Creating first two LINUX disks with UNIX DD command

Creating first two LINUX disks with UNIX DD command

Post by robert gru » Wed, 03 Mar 1993 15:54:17



Hello LINUX users.  I am about to install LINUX, and have just completed
downloading disks A1 - A4, X1 - X8, B1 - B7.  I have two questions.

First, I have access to a UNIX machine, where I can copy my files to floppies.
The command I use is:
                      mount -t pcfs /dev/fd00a /fd
                      cp /u/crgruen/filename /fd/filename
                      umount /fd
                      eject
My question is, since the first two disks have to be rawwritten or you have to
use the UNIX dd command how do I use the dd command (I am new to UNIX).  Would
I just remove the line "cp /u/crgruen/filename /fd/filename" and insert:
                      dd /u/crgruen/filename /fd/filename
or do I need to specify file conversions or block sizes or something?

Second, will it be easier to configure if I just install the first four disks
and get them running and then go back and do the rest later?  Or will it be
easier to install them all at once?

Could you please Email any advice?

Thanks In Advance For Any Help!!!!!

Bob Gruen

 
 
 

Creating first two LINUX disks with UNIX DD command

Post by Frank Gleas » Thu, 04 Mar 1993 06:31:14



>Hello LINUX users.  I am about to install LINUX, and have just completed
>downloading disks A1 - A4, X1 - X8, B1 - B7.  I have two questions.
>First, I have access to a UNIX machine, where I can copy my files to floppies.
>The command I use is:
>                      mount -t pcfs /dev/fd00a /fd
>                      cp /u/crgruen/filename /fd/filename
>                      umount /fd
>                      eject
>My question is, since the first two disks have to be rawwritten or you have to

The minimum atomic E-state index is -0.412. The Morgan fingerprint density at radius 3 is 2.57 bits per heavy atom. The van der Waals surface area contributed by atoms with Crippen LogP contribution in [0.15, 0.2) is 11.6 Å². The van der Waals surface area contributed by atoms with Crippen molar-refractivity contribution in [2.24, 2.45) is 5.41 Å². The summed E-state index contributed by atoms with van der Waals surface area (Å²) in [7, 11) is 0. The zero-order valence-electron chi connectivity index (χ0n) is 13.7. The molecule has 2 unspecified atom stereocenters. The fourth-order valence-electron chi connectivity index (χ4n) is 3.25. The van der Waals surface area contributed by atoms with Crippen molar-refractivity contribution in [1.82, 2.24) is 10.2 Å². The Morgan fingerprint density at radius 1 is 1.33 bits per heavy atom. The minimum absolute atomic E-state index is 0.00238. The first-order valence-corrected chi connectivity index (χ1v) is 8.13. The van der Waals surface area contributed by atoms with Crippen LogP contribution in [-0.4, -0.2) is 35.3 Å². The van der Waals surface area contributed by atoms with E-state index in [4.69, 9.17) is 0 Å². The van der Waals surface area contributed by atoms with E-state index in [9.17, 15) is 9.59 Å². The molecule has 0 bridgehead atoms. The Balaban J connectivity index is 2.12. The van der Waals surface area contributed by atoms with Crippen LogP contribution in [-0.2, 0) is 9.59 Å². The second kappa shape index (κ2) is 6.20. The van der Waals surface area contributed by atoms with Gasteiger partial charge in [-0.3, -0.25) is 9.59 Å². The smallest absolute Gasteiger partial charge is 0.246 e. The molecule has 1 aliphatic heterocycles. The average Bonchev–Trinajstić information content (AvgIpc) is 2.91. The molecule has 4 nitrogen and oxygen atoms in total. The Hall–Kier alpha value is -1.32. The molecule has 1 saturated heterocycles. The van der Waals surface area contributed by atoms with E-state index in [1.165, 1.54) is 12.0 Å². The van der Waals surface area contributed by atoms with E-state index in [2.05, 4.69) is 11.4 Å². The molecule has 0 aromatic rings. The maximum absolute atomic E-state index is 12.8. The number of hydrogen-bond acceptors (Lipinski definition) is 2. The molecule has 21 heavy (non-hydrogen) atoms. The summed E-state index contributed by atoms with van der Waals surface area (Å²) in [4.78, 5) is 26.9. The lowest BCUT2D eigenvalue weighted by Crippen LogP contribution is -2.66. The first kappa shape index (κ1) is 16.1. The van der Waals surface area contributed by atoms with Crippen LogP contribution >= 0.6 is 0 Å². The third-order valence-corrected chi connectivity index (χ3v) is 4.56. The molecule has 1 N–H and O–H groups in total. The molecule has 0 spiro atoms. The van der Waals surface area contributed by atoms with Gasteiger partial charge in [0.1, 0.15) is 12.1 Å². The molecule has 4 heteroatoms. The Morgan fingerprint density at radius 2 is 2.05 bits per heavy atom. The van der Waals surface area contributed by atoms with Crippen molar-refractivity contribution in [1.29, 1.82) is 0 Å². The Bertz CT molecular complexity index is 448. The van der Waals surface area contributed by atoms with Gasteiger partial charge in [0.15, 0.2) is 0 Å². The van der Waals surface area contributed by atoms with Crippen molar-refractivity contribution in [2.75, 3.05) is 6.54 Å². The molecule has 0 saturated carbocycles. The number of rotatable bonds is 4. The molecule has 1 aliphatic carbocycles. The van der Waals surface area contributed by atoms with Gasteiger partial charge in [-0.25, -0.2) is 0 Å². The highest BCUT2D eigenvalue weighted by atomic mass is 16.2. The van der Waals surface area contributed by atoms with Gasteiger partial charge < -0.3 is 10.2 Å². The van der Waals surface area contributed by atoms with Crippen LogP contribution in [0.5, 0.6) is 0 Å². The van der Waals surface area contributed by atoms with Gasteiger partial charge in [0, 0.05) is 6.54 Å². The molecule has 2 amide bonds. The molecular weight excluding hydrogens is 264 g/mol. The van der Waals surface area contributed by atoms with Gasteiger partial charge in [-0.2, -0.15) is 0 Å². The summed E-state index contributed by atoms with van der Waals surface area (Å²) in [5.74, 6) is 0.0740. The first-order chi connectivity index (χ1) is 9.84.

>use the UNIX dd command how do I use the dd command (I am new to UNIX).  Would
>I just remove the line "cp /u/crgruen/filename /fd/filename" and insert:
>                      dd /u/crgruen/filename /fd/filename
>or do I need to specify file conversions or block sizes or something?

You can continue to use the cp command if you want. dd does not add
anything to the basic process of moving the bytes to disk. I prefer

                       cat filename >/dev/fdname

but that is just personal preferance. The dd syntax is

                       dd if=filename of=/dev/fdname

Quote:>Thanks In Advance For Any Help!!!!!
>Bob Gruen

Frank Gleason

 
 
 

Creating first two LINUX disks with UNIX DD command

Post by Dennis Har » Fri, 05 Mar 1993 01:44:18


|>
|> Hello LINUX users.  I am about to install LINUX, and have just completed
|> downloading disks A1 - A4, X1 - X8, B1 - B7.  I have two questions.
|>
|> First, I have access to a UNIX machine, where I can copy my files to floppies.
|> The command I use is:
|>                      mount -t pcfs /dev/fd00a /fd
|>                      cp /u/crgruen/filename /fd/filename
|>                      umount /fd
|>                      eject
|> My question is, since the first two disks have to be rawwritten or you have to
|> use the UNIX dd command how do I use the dd command (I am new to UNIX).

Try this:

dd if=a1 of=/dev/fd00a bs=16k

to write the a1 disk to the diskette in the drive with device name /dev/fd00a.  

-- dlh  

 
 
 

Creating first two LINUX disks with UNIX DD command

Post by william E Davids » Fri, 05 Mar 1993 23:21:10


| Try this:
|
| dd if=a1 of=/dev/fd00a bs=16k

  I think you have a typo there, if you are writing to a raw disk (char
device, available under most commercial unices) you want bs=18k for
1.44, bs=15k for 1.2. Use of other sizes with the raw device will hurt
performance a bit. Use of the block device will eliminate this, but is
slower on many systems (and faster on a few, go figure).

--
bill davidsen, GE Corp. R&D Center; Box 8; Schenectady NY 12345
    Windows NT is a *great* program!
    It's everything CP/M should have been all along.

 
 
 

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